In 1981, after the contentious 1980 Democratic national convention, former Democratic Governor James Hunt of North Carolina was appointed to chair a party commission that bears his surname. The Hunt Commission recommended the establishment of so-called “super-delegates,” which now constitute about 20% of the voting delegates at the national convention this coming summer. About 80% of the voting delegates are bound to vote on the first ballot for the candidates who qualified to receive delegates in each state’s primaries or caucuses. The super-delegates represent party leaders and elected officials (PLEO); for example, all Democratic congressmen and senators automatically qualify as super-delegates, as well as former Presidents and other important current or former party leaders such as governors, former majority and minority leaders, etc.
It did not take long for the wisdom of the concept of super-delegates to play out; in fact, the presidential election of 1984 was instructive in this regard. The two main players for the Democratic nomination were Walter Mondale and Gary Hart. Over the course of the many months that define the primary and caucus process, there were some rather serious questions raised about Gary Hart’s character. Rumors of extra-marital affairs dogged him; these were reinforced by revelations about his being separated from his wife on at least two occasions. Serious questions arose about his tact and judgment after he made ill-advised negative comments about the state of New Jersey before the primary there, costing him a win in that state. Therefore, just before the party convention, the party’s super-delegates became very concerned about Hart’s viability as a candidate. Late in the game, they decided to vote heavily for Mondale, thereby tipping the balance in his favor.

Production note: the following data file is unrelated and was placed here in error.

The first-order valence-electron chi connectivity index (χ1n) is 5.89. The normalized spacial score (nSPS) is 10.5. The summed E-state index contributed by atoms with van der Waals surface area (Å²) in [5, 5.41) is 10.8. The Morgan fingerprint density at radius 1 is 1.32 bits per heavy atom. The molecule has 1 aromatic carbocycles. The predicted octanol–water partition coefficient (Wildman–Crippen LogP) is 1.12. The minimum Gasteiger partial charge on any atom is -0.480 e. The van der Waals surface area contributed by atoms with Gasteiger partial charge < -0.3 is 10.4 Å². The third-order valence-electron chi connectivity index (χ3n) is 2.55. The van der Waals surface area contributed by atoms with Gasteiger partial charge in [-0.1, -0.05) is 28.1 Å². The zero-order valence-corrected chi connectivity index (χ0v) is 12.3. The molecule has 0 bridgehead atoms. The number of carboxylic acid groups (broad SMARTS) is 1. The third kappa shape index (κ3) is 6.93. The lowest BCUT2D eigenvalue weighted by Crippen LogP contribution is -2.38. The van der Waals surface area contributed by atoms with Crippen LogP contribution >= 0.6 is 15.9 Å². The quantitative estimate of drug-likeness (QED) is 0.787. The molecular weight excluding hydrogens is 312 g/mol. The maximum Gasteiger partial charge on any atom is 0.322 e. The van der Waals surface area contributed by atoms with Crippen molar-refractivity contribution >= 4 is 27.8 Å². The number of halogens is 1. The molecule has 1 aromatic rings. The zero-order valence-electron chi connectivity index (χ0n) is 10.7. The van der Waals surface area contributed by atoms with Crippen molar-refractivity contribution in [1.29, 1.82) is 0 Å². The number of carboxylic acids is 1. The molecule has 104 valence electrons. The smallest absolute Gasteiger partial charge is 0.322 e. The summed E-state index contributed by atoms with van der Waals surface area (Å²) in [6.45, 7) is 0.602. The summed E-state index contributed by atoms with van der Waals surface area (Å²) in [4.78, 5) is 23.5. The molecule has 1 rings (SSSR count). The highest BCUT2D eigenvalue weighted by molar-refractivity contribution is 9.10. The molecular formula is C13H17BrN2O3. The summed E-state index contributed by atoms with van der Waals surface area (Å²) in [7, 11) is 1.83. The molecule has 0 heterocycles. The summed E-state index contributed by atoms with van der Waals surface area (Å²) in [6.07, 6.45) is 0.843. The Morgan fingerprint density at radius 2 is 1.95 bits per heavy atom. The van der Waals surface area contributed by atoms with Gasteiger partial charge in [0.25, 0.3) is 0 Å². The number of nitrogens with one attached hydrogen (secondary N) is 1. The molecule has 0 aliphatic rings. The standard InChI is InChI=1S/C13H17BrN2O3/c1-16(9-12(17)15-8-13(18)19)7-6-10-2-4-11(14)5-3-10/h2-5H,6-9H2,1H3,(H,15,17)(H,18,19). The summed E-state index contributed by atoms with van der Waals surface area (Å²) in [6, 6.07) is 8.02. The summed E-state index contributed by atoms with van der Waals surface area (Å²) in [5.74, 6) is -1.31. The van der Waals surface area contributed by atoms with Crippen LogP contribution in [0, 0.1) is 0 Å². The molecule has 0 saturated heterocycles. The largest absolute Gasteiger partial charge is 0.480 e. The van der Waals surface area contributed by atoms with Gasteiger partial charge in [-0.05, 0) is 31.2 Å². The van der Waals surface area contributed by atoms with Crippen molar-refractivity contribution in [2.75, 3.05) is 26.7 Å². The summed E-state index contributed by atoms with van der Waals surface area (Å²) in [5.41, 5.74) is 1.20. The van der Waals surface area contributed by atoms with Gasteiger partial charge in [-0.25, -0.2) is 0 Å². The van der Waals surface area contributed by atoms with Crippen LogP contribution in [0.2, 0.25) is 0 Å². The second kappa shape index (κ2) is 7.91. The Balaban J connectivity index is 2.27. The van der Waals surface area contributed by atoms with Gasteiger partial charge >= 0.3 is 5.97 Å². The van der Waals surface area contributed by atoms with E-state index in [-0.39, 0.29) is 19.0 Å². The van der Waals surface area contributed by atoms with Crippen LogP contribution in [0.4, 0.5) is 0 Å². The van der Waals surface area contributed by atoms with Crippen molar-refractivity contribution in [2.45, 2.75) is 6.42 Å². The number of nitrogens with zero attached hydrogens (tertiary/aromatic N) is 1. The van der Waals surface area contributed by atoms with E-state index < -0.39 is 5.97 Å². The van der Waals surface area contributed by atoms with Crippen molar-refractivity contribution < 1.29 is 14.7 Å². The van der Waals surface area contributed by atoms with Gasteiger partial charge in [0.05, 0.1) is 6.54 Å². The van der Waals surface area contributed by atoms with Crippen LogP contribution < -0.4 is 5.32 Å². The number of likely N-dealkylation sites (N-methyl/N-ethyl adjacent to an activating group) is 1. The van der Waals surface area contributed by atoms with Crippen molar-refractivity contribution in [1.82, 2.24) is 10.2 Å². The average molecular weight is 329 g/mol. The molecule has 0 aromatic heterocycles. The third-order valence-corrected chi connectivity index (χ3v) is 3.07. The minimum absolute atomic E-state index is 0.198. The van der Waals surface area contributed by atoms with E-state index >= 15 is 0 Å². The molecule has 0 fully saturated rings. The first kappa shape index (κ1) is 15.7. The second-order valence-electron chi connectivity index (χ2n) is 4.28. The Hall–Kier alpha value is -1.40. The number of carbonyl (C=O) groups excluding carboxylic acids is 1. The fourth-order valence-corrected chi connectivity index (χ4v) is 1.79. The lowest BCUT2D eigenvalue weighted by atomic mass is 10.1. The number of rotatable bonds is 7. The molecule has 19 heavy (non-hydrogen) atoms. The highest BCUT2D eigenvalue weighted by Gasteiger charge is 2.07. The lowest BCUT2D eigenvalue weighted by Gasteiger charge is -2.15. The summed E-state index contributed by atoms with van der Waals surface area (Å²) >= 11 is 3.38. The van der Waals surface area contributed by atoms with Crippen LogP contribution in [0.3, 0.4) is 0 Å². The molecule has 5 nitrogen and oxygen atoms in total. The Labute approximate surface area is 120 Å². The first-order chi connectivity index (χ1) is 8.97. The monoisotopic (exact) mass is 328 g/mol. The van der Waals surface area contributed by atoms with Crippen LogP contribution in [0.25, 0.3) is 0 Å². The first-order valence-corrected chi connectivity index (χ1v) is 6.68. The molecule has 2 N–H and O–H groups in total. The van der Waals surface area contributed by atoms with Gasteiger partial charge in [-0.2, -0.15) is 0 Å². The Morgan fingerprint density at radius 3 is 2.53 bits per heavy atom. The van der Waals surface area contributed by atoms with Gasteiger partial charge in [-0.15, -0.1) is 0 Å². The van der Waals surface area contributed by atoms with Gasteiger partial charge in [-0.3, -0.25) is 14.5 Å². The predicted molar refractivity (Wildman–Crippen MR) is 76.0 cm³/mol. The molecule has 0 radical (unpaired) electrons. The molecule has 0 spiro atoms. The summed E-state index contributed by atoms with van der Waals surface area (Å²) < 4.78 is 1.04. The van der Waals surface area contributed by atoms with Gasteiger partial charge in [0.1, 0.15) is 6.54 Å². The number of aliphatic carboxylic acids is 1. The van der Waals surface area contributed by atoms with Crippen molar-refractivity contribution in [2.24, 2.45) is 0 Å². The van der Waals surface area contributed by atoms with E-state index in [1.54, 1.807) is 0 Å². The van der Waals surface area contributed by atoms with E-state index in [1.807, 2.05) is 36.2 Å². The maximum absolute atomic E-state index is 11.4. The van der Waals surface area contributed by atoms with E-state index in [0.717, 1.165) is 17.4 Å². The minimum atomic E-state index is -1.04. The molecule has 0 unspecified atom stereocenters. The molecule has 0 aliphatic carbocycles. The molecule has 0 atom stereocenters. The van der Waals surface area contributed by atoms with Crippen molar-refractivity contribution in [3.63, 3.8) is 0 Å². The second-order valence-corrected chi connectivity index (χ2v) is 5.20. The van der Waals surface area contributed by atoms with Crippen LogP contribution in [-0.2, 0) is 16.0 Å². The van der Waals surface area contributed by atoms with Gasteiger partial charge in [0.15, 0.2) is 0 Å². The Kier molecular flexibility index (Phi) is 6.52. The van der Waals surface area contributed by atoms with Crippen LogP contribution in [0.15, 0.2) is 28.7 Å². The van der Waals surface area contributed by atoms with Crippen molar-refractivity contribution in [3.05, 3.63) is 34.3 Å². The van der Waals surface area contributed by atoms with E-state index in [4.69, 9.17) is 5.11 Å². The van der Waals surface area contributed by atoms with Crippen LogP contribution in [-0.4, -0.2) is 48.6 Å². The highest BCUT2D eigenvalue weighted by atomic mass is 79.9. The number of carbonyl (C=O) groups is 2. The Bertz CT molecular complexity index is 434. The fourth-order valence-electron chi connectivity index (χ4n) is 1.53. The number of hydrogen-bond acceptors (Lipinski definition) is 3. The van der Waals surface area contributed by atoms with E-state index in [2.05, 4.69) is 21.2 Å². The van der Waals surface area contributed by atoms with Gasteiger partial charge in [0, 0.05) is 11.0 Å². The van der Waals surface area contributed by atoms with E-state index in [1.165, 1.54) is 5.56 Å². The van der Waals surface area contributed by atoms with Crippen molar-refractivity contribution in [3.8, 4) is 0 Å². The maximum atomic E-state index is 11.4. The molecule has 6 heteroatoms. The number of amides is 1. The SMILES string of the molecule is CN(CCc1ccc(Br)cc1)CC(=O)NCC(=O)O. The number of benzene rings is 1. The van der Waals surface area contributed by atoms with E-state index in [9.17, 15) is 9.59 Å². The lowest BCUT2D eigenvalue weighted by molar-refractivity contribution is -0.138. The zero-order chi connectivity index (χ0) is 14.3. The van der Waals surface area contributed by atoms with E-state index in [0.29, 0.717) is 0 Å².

Though Mondale eventually lost the general election, the value of the party having a late-in-the-game option for choosing the party’s nominee cannot be overstated, as further revelations about Hart and his extramarital affair on the yacht named “Monkey Business” were soon to follow. One can easily imagine that the current Republican establishment would love to have a similar super-delegate set-up right now to avert a Trump nomination. Unfortunately for the Republican establishment, they do not have a similar arrangement. The Republicans grant only 3 super-delegates to each state. All 3 are state party representatives and are bound on the first ballot to vote for the primary winner of their state. If those super-delegates had the independence of Democratic super-delegates and their higher numbers, they could easily move before the convention to deny an unpalatable candidate like Trump a first ballot majority. In summary, the Democratic Party wisely has given itself a fail-safe option. The Republicans have no such option at a time when they are desperate for one.